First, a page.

But Israel also rejected the old mitteleuropean culture and the speaking of Yiddish, for equally ethnocentric reasons. Israel has had an ambivalent, even hostile attitude toward the Yiddish language, because of its association with the galut (Diaspora). In the 1950s, for example, state authorities used censorship laws inherited from the British to prohibit or severely limit Yiddish theatre in Israel. Israelis were discouraged from expressing themselves in Yiddish, and even Prime Minister David Ben-Gurion himself reportedly once sneered, “That language grates in my ears.”
At least thousands of Arabic-speaking Jews were able to put their skills to good use working in Israel intelligence, staffing Israel's Arabic broadcasting networks and setting up departments of Arabic studies in freethinking Israeli universities that became the envy of the Middle East.
Let's face it - not all Arabic culture was worth keeping: some aspects of Arabic culture were best jettisoned - the corruption, the extortion, the lack of democracy. But critical thinking, education and transparency were western values which Israel was eager to get Mizrahim to espouse. And rightly so.
Underlying the entire book seems to be a flawed premise - that if only the Ashkenazim had allowed themselves to be guided by the Mizrahim and become more 'Arab', there would be peace.
According to Siona Jenkins in the FT, "Shabi’s conclusion is that Israel’s inability to come to terms with its own connections to the region can only hinder any future peaceful coexistence within it."Marina Benjamin's review begins with the surprising statistic: if you add 'Arab' Jews to Arab Christians and Muslims, 60 percent of Israel's population is Middle Eastern.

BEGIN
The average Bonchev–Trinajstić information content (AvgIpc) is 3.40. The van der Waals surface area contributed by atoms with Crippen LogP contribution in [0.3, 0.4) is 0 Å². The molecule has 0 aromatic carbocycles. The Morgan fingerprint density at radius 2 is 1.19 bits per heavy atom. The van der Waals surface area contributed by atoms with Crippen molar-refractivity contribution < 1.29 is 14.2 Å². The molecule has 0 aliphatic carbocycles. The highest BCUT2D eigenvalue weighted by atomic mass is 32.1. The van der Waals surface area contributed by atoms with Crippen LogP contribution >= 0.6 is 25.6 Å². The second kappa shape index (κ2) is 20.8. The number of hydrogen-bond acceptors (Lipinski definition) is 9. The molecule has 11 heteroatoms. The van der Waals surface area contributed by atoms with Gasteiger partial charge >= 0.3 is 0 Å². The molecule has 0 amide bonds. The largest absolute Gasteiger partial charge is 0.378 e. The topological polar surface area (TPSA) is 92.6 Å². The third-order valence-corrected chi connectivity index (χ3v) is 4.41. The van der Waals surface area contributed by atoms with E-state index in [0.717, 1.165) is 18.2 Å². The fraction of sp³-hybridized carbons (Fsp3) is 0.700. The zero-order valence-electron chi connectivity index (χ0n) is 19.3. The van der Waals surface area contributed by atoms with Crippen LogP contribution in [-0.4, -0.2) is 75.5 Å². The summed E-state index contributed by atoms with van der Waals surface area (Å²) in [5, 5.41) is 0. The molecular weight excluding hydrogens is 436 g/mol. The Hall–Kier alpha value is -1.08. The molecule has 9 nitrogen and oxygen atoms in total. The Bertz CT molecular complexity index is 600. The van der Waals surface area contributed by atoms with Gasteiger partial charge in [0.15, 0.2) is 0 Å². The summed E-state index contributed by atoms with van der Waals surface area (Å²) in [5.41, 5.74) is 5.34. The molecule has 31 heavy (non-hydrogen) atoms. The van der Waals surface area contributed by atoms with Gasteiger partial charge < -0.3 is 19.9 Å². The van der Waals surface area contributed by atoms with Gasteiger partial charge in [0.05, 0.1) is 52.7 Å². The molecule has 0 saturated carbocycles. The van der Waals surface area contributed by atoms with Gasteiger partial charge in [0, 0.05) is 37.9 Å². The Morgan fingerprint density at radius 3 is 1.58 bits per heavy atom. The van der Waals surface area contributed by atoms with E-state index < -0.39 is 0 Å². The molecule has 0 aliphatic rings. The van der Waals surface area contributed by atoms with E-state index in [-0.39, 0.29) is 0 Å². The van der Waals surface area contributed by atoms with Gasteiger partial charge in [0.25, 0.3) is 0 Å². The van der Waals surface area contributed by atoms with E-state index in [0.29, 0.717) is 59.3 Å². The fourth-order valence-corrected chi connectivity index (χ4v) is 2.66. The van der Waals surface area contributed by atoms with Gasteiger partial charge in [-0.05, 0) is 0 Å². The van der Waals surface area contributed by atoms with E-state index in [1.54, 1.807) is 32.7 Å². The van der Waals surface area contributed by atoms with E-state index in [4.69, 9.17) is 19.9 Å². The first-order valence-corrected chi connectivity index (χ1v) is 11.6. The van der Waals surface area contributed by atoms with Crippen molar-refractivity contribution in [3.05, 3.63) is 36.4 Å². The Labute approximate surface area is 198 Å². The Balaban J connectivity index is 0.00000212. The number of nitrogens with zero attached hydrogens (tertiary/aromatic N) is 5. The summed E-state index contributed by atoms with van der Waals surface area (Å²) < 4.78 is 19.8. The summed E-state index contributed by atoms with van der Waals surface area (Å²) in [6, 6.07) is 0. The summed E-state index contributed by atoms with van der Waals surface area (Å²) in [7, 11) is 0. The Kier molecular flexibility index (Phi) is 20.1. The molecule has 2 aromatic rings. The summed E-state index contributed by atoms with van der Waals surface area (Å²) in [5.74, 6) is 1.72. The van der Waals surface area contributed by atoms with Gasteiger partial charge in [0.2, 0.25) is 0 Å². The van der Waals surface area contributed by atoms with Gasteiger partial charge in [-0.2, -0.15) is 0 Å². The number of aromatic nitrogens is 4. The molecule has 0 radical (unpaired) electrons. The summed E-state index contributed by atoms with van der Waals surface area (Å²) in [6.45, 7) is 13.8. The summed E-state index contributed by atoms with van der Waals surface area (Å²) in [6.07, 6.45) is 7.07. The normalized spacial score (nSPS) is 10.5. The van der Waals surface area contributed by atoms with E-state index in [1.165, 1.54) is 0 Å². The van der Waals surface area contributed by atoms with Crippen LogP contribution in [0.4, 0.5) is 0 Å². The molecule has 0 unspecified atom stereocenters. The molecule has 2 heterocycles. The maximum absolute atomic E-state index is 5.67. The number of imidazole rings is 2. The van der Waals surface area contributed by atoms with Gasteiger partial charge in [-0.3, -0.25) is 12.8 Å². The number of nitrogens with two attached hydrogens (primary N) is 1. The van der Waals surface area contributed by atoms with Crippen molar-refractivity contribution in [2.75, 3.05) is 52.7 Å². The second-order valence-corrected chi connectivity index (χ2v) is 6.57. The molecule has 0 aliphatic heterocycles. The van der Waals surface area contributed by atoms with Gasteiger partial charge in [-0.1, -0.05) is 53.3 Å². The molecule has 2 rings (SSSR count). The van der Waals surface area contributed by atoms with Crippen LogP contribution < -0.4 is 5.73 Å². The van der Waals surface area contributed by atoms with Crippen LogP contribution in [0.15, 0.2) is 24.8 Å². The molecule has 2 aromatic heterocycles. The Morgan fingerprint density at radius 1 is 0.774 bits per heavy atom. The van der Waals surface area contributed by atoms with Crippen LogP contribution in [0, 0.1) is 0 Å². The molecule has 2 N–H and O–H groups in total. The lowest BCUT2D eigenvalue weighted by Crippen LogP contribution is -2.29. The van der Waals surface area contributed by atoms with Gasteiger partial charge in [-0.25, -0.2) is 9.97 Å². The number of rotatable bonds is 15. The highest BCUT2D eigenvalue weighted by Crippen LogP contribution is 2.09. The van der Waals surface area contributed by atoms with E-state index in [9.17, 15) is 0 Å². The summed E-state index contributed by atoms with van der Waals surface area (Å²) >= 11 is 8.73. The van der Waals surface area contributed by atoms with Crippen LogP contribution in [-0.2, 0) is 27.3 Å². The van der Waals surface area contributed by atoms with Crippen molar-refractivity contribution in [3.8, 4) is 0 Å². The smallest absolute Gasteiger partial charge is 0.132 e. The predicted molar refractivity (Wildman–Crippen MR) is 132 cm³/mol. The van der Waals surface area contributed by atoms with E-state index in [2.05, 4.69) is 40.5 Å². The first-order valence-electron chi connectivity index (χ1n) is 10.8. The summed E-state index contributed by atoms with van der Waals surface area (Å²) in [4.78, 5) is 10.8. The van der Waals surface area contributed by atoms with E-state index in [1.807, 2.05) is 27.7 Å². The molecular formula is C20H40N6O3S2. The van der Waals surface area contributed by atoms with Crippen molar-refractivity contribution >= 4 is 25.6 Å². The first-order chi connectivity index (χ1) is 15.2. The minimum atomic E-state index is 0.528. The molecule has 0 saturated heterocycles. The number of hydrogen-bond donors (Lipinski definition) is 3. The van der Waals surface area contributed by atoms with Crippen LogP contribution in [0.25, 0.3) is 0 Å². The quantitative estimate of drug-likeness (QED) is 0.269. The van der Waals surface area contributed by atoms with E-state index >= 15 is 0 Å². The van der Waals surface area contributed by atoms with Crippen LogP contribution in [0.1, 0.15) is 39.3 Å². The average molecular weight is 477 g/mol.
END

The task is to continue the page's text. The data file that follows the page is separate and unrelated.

But the statistic is misleading. Jews may be Arabised, but they are not Arabs. Even many non-Jews living in the Arab world would reject the epithet 'Arab'. I know Egyptians who recoil at the term, and Iraqis who reject the values of Bedouin culture.
The phrase 'Arab Jew' in the presss reviews betrays a far-left political agenda. Communists and anti-Zionists have long argued on behalf of an “Arab Jewish” identity as a way of repudiating Jewish nationalism and justifying their participation in revolutionary politics. It presupposes that Arabs and Mizrahi Jews are natural allies, and that both are victims of Ashkenazim.
To refer to “Arab Jews” is not only to imply that Zionism tore them away from their true homelands for the false lure of a Jewish state; it is to demean them by denying them their own sense of themselves and their unhappy history in Arab lands.
The elephant in the room is surely this unhappy history in Arab lands, the oppression of the Jews by Arabs and the legacy of bitterness these Jews carry within them - an instinctive mistrust of Arabs, reflected in their tendency to support rightwing parties in Israel. Yet the Evening Standard review refers to 'Arabic-speaking Palestinian Jews living in the Holy Land for centuries and tending the land peacefully alongside their Muslim neighbours'. The picture caption says: "At peace: Jewish boys in Yemen long used to living alongside their Muslim neighbours."
That peaceful coexistence is a huge lie. I shall reserve judgement on Shabi's book until I have read it, but if it claims Israel is guilty of Mizrahi cultural denial, while itself denying their history of oppression in Arab lands, it too would be based on a lie.
More reviews here and here